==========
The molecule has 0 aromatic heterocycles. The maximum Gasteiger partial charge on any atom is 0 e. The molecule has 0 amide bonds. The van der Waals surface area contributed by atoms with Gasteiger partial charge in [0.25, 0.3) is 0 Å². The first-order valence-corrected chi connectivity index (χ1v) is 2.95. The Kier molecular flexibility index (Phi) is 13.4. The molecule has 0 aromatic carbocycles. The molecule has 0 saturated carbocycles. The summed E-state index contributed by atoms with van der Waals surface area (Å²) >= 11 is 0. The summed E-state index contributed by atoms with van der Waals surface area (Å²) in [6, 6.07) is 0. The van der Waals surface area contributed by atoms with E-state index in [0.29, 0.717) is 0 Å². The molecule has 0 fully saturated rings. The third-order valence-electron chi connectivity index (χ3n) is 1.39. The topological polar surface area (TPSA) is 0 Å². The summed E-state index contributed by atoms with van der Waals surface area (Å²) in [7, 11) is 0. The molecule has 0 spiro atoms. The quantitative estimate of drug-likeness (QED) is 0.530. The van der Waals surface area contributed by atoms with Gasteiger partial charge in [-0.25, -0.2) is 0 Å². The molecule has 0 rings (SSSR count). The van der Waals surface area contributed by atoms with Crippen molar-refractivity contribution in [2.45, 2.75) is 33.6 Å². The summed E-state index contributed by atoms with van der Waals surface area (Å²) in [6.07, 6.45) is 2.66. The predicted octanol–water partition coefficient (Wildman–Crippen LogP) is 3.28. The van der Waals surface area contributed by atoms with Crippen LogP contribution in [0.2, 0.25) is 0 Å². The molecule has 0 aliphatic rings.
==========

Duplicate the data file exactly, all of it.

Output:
The molecule has 0 aromatic heterocycles. The maximum Gasteiger partial charge on any atom is 0 e. The molecule has 0 amide bonds. The van der Waals surface area contributed by atoms with Gasteiger partial charge in [0.25, 0.3) is 0 Å². The first-order valence-corrected chi connectivity index (χ1v) is 2.95. The Kier molecular flexibility index (Phi) is 13.4. The molecule has 0 aromatic carbocycles. The molecule has 0 saturated carbocycles. The summed E-state index contributed by atoms with van der Waals surface area (Å²) >= 11 is 0. The summed E-state index contributed by atoms with van der Waals surface area (Å²) in [6, 6.07) is 0. The van der Waals surface area contributed by atoms with E-state index in [0.29, 0.717) is 0 Å². The molecule has 0 fully saturated rings. The third-order valence-electron chi connectivity index (χ3n) is 1.39. The topological polar surface area (TPSA) is 0 Å². The summed E-state index contributed by atoms with van der Waals surface area (Å²) in [7, 11) is 0. The molecule has 0 spiro atoms. The quantitative estimate of drug-likeness (QED) is 0.530. The van der Waals surface area contributed by atoms with Gasteiger partial charge in [-0.25, -0.2) is 0 Å². The molecule has 0 rings (SSSR count). The van der Waals surface area contributed by atoms with Crippen molar-refractivity contribution in [2.45, 2.75) is 33.6 Å². The summed E-state index contributed by atoms with van der Waals surface area (Å²) in [6.07, 6.45) is 2.66. The predicted octanol–water partition coefficient (Wildman–Crippen LogP) is 3.28. The van der Waals surface area contributed by atoms with Crippen LogP contribution in [0.2, 0.25) is 0 Å². The molecule has 0 aliphatic rings.